MONTREAL - After being fined in a dispute during a street-hockey game, a Montreal-area dad is wrapping himself in the flag of Canada's national pastime and fighting back against city hall.

David Sasson is contesting his $75 fine in court, conducting media interviews, and launching a petition calling on his suburban municipality to change its bylaws.

But city hall says the dispute has little to do with hockey -- and everything to do with the fact that he literally asked for a fine when city officials showed up to warn him about a noise violation.

They say players were making enough noise during a game that a neighbour complained, then, when a municipal worker showed up and asked that the game be moved to a nearby park, Sasson said he'd rather be fined.

Street hockey is technically illegal in the suburban municipality of Dollard-des-Ormeaux, as it is in many other places across Canada, but like most places the bylaw is never enforced.

Sasson wants the bylaw changed. And he's contesting the fine.

Sasson's cause has picked up steam since the Mar. 13 incident and has been advanced through the social-networking website Facebook.

Sasson has said in media interviews that he was unaware a bylaw was on the books, but that he would have broken the rule anyway. He said he would have understood if his residential street were actually a major artery.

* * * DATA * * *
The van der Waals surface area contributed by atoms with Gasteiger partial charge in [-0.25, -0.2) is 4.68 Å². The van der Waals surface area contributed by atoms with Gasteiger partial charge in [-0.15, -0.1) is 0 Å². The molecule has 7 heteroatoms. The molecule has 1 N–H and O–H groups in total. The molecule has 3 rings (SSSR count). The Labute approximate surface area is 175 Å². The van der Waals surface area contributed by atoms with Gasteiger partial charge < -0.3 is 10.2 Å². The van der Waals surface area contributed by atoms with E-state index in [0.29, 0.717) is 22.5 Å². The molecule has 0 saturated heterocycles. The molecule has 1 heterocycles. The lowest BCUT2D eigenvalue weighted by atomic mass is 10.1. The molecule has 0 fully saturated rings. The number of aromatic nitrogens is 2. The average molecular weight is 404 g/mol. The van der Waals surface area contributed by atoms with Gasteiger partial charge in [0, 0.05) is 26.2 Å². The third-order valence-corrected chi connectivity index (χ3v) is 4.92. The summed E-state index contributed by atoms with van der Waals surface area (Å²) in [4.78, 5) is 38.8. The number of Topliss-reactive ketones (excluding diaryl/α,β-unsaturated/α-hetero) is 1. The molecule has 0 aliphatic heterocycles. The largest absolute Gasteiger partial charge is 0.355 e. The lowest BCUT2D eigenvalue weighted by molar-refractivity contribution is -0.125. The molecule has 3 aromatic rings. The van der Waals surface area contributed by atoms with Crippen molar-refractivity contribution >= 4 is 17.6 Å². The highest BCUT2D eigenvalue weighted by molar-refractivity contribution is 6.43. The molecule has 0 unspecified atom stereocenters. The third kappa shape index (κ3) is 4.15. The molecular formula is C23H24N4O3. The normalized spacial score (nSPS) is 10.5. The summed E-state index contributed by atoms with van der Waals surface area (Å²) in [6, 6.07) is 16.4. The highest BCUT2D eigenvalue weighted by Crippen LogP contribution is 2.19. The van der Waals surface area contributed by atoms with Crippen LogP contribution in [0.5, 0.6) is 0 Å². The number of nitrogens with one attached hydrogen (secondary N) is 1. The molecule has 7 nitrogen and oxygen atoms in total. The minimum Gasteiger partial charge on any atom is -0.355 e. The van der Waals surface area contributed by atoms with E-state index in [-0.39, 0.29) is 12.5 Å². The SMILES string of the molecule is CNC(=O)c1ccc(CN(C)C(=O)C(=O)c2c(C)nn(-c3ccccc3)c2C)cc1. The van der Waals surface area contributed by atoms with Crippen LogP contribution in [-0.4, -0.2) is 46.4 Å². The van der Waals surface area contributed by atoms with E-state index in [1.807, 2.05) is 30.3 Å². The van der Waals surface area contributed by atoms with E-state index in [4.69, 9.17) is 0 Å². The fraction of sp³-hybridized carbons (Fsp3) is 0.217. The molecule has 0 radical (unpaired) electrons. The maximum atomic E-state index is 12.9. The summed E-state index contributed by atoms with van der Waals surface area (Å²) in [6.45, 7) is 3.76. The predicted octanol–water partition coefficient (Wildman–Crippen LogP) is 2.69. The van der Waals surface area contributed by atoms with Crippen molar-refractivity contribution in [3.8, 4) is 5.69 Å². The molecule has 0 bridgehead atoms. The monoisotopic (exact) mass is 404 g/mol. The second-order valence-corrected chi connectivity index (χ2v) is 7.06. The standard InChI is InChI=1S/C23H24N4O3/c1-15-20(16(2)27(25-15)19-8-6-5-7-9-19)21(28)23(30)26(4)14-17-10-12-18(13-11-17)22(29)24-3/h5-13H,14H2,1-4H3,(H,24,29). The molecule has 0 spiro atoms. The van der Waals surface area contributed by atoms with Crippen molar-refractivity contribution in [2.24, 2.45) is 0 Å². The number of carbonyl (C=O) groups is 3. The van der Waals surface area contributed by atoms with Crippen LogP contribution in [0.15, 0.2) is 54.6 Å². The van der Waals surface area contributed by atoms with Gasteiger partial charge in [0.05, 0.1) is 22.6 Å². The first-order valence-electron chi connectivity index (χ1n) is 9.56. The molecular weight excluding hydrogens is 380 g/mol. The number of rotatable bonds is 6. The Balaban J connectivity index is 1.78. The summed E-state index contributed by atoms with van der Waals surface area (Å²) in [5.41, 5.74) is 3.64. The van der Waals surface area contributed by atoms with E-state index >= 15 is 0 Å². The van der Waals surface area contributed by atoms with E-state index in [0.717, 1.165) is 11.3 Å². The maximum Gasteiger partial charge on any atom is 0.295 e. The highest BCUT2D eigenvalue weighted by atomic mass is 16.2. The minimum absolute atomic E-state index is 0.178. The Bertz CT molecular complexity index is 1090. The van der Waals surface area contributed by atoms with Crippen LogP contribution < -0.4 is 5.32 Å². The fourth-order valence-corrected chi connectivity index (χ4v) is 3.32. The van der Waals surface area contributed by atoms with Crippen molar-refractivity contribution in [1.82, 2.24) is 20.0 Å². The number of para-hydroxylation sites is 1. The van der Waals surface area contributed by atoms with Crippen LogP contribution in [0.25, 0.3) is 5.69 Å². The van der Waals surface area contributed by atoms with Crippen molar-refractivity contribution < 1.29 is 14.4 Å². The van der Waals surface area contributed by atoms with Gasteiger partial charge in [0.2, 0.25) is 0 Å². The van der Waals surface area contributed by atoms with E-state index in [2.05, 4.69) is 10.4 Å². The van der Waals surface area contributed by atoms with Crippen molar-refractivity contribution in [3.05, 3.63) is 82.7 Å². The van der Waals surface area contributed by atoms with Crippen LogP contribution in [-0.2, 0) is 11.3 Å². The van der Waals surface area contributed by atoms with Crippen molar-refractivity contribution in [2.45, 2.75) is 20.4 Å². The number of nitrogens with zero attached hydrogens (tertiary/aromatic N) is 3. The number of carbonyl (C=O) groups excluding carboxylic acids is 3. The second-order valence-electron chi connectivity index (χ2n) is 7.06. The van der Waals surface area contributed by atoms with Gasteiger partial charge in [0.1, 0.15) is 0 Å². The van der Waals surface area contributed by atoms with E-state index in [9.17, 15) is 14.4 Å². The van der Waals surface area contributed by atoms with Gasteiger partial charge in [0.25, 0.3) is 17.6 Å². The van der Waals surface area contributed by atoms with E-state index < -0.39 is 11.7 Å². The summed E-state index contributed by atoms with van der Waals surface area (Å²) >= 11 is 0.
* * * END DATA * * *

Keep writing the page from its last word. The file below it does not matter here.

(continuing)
"It's a bit ridiculous," Sasson said in one interview.

"Kids should not be cooped up in the house," he said in another. Sasson said his battle is not about money, but rather about promoting a healthy lifestyle for children.

While it's a pretty common sight on most suburban Canadian streets, the noise and public-safety issues related to road hockey has created controversy in municipalities across the country.

Halifax considered a bylaw in 2006, which prompted Pittsburgh Penguins superstar Sidney Crosby to intervene.

And, in 2004, Bobby Orr did the same in a newspaper interview where he protested a proposed street-hockey ban in Rothesay, N.B.

The Ontario Highway Traffic Act technically outlaws all game-playing on public streets. Some cities also have such a rule on the books, but it's only enforced on the rare occasions when someone complains.

The Montreal suburb insisted Tuesday that hockey was not the cause of the intervention.

Dollard's director-general said the hockey bylaw is never enforced. In fact, he said the incident two weeks ago marked the first time since the bylaw was enacted 32 years ago.

But Jack Benzaquen said the fine was levied because of a noise violation after a neighbour complained to say the loud play had been a nuisance on a number of occasions.

More than a dozen adults and kids were playing on the street.

When a municipal patroller showed up and told the group it risked being fined unless it moved the game to a nearby park, Benzaquen said, the hockey dad said he'd rather be fined.

"He just told the public security officer to give him the ticket and that the game would continue, but the patroller explained to him that it didn't work that way," Benzaquen said.

Benzaquen said even police were called and the patroller, caught in a situation where he had no choice, finally had to fine the dad.

Benzaquen said public-security officers aren't in the business of going around targeting kids playing in the street.

But he added that in this case, there was no compromise and little choice after the woman who filed the complaint refused to back down.

He added that the law is in accordance with Quebec's highway safety code.

For his part, Sasson says he didn't stop the game out of principle.

About 200 people attended a protest near city hall, organized by Sasson's supporters and a local radio station on Monday.